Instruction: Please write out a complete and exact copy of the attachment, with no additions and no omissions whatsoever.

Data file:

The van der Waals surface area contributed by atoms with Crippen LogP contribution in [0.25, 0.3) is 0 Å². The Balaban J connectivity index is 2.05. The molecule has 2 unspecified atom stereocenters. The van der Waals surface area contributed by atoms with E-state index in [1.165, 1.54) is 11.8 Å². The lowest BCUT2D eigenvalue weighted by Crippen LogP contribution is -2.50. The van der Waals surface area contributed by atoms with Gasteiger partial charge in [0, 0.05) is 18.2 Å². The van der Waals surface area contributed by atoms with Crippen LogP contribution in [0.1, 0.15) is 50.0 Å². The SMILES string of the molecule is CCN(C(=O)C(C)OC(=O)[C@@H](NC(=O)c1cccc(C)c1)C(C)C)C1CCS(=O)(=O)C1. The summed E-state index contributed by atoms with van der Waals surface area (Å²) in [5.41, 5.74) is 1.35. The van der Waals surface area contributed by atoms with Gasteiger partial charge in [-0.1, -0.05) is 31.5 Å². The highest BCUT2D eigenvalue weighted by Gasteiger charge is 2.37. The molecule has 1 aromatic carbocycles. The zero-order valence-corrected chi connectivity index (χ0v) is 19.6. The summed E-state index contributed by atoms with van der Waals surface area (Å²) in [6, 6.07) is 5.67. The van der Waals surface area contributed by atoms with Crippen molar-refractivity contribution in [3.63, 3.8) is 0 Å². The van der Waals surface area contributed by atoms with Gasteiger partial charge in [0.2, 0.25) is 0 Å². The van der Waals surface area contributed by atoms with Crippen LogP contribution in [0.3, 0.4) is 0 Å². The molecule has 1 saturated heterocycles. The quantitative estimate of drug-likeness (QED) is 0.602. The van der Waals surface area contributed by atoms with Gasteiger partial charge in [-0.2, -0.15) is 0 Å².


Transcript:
The van der Waals surface area contributed by atoms with Crippen LogP contribution in [0.25, 0.3) is 0 Å². The Balaban J connectivity index is 2.05. The molecule has 2 unspecified atom stereocenters. The van der Waals surface area contributed by atoms with E-state index in [1.165, 1.54) is 11.8 Å². The lowest BCUT2D eigenvalue weighted by Crippen LogP contribution is -2.50. The van der Waals surface area contributed by atoms with Gasteiger partial charge in [0, 0.05) is 18.2 Å². The van der Waals surface area contributed by atoms with Crippen LogP contribution in [0.1, 0.15) is 50.0 Å². The SMILES string of the molecule is CCN(C(=O)C(C)OC(=O)[C@@H](NC(=O)c1cccc(C)c1)C(C)C)C1CCS(=O)(=O)C1. The summed E-state index contributed by atoms with van der Waals surface area (Å²) in [5.41, 5.74) is 1.35. The van der Waals surface area contributed by atoms with Gasteiger partial charge in [-0.1, -0.05) is 31.5 Å². The highest BCUT2D eigenvalue weighted by Gasteiger charge is 2.37. The molecule has 1 aromatic carbocycles. The zero-order valence-corrected chi connectivity index (χ0v) is 19.6. The summed E-state index contributed by atoms with van der Waals surface area (Å²) in [6, 6.07) is 5.67. The van der Waals surface area contributed by atoms with Crippen molar-refractivity contribution in [3.63, 3.8) is 0 Å². The van der Waals surface area contributed by atoms with Gasteiger partial charge in [0.2, 0.25) is 0 Å². The van der Waals surface area contributed by atoms with Crippen LogP contribution in [0.3, 0.4) is 0 Å². The molecule has 1 saturated heterocycles. The quantitative estimate of drug-likeness (QED) is 0.602. The van der Waals surface area contributed by atoms with Gasteiger partial charge in [-0.2, -0.15) is 0 Å².